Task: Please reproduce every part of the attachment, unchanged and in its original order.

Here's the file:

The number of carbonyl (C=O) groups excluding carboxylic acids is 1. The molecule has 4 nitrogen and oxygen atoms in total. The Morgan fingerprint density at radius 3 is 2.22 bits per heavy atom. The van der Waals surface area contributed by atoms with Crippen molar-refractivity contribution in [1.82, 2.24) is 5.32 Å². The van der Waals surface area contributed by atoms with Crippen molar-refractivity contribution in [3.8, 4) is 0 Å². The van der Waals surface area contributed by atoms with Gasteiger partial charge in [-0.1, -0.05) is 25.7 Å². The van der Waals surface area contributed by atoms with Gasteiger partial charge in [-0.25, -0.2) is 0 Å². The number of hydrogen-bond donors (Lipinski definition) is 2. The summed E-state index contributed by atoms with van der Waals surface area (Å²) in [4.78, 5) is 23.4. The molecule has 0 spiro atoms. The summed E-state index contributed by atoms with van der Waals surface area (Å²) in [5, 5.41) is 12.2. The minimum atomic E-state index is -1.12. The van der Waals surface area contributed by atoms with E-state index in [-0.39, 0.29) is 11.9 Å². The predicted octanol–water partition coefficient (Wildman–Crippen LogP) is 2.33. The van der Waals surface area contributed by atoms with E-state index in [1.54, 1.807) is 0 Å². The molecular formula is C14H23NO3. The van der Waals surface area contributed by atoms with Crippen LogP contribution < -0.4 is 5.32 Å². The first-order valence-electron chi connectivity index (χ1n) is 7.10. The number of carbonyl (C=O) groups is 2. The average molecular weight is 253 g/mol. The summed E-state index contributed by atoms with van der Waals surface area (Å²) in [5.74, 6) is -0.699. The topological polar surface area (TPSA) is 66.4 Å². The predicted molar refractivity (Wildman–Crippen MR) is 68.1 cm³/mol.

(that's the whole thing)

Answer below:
The number of carbonyl (C=O) groups excluding carboxylic acids is 1. The molecule has 4 nitrogen and oxygen atoms in total. The Morgan fingerprint density at radius 3 is 2.22 bits per heavy atom. The van der Waals surface area contributed by atoms with Crippen molar-refractivity contribution in [1.82, 2.24) is 5.32 Å². The van der Waals surface area contributed by atoms with Crippen molar-refractivity contribution in [3.8, 4) is 0 Å². The van der Waals surface area contributed by atoms with Gasteiger partial charge in [-0.1, -0.05) is 25.7 Å². The van der Waals surface area contributed by atoms with Gasteiger partial charge in [-0.25, -0.2) is 0 Å². The number of hydrogen-bond donors (Lipinski definition) is 2. The summed E-state index contributed by atoms with van der Waals surface area (Å²) in [4.78, 5) is 23.4. The molecule has 0 spiro atoms. The summed E-state index contributed by atoms with van der Waals surface area (Å²) in [5, 5.41) is 12.2. The minimum atomic E-state index is -1.12. The van der Waals surface area contributed by atoms with E-state index in [-0.39, 0.29) is 11.9 Å². The predicted octanol–water partition coefficient (Wildman–Crippen LogP) is 2.33. The van der Waals surface area contributed by atoms with E-state index in [1.54, 1.807) is 0 Å². The molecular formula is C14H23NO3. The van der Waals surface area contributed by atoms with Crippen LogP contribution < -0.4 is 5.32 Å². The first-order valence-electron chi connectivity index (χ1n) is 7.10. The number of carbonyl (C=O) groups is 2. The average molecular weight is 253 g/mol. The summed E-state index contributed by atoms with van der Waals surface area (Å²) in [5.74, 6) is -0.699. The topological polar surface area (TPSA) is 66.4 Å². The predicted molar refractivity (Wildman–Crippen MR) is 68.1 cm³/mol.